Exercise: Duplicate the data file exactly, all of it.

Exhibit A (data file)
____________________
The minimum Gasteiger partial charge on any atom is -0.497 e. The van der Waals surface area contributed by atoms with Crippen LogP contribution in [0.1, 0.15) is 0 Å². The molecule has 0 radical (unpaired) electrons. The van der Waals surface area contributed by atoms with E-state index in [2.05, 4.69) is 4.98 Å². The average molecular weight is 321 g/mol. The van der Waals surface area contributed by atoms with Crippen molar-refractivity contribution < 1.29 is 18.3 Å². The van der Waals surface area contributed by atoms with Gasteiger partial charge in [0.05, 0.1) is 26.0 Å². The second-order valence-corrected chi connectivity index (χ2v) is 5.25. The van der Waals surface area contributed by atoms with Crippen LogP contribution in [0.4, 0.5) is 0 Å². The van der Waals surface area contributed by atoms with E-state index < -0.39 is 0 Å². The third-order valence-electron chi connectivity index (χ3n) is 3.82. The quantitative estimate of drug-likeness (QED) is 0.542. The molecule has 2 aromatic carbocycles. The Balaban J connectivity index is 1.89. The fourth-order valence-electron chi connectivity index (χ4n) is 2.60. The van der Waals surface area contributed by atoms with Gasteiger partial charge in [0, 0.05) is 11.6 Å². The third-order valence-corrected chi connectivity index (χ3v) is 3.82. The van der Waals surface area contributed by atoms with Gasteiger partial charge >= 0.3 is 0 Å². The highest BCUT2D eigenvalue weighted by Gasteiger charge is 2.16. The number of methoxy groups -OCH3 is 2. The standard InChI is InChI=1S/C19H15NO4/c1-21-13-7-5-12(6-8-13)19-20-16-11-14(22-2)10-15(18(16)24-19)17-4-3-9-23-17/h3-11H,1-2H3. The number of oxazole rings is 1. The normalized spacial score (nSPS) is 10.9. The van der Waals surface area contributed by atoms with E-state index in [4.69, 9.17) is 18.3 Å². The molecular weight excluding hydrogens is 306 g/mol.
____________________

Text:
The minimum Gasteiger partial charge on any atom is -0.497 e. The van der Waals surface area contributed by atoms with Crippen LogP contribution in [0.1, 0.15) is 0 Å². The molecule has 0 radical (unpaired) electrons. The van der Waals surface area contributed by atoms with E-state index in [2.05, 4.69) is 4.98 Å². The average molecular weight is 321 g/mol. The van der Waals surface area contributed by atoms with Crippen molar-refractivity contribution < 1.29 is 18.3 Å². The van der Waals surface area contributed by atoms with Gasteiger partial charge in [0.05, 0.1) is 26.0 Å². The second-order valence-corrected chi connectivity index (χ2v) is 5.25. The van der Waals surface area contributed by atoms with Crippen LogP contribution in [0.4, 0.5) is 0 Å². The van der Waals surface area contributed by atoms with E-state index < -0.39 is 0 Å². The third-order valence-electron chi connectivity index (χ3n) is 3.82. The quantitative estimate of drug-likeness (QED) is 0.542. The molecule has 2 aromatic carbocycles. The Balaban J connectivity index is 1.89. The fourth-order valence-electron chi connectivity index (χ4n) is 2.60. The van der Waals surface area contributed by atoms with Gasteiger partial charge in [0, 0.05) is 11.6 Å². The third-order valence-corrected chi connectivity index (χ3v) is 3.82. The van der Waals surface area contributed by atoms with Gasteiger partial charge >= 0.3 is 0 Å². The highest BCUT2D eigenvalue weighted by Gasteiger charge is 2.16. The number of methoxy groups -OCH3 is 2. The standard InChI is InChI=1S/C19H15NO4/c1-21-13-7-5-12(6-8-13)19-20-16-11-14(22-2)10-15(18(16)24-19)17-4-3-9-23-17/h3-11H,1-2H3. The number of oxazole rings is 1. The normalized spacial score (nSPS) is 10.9. The van der Waals surface area contributed by atoms with E-state index in [4.69, 9.17) is 18.3 Å². The molecular weight excluding hydrogens is 306 g/mol.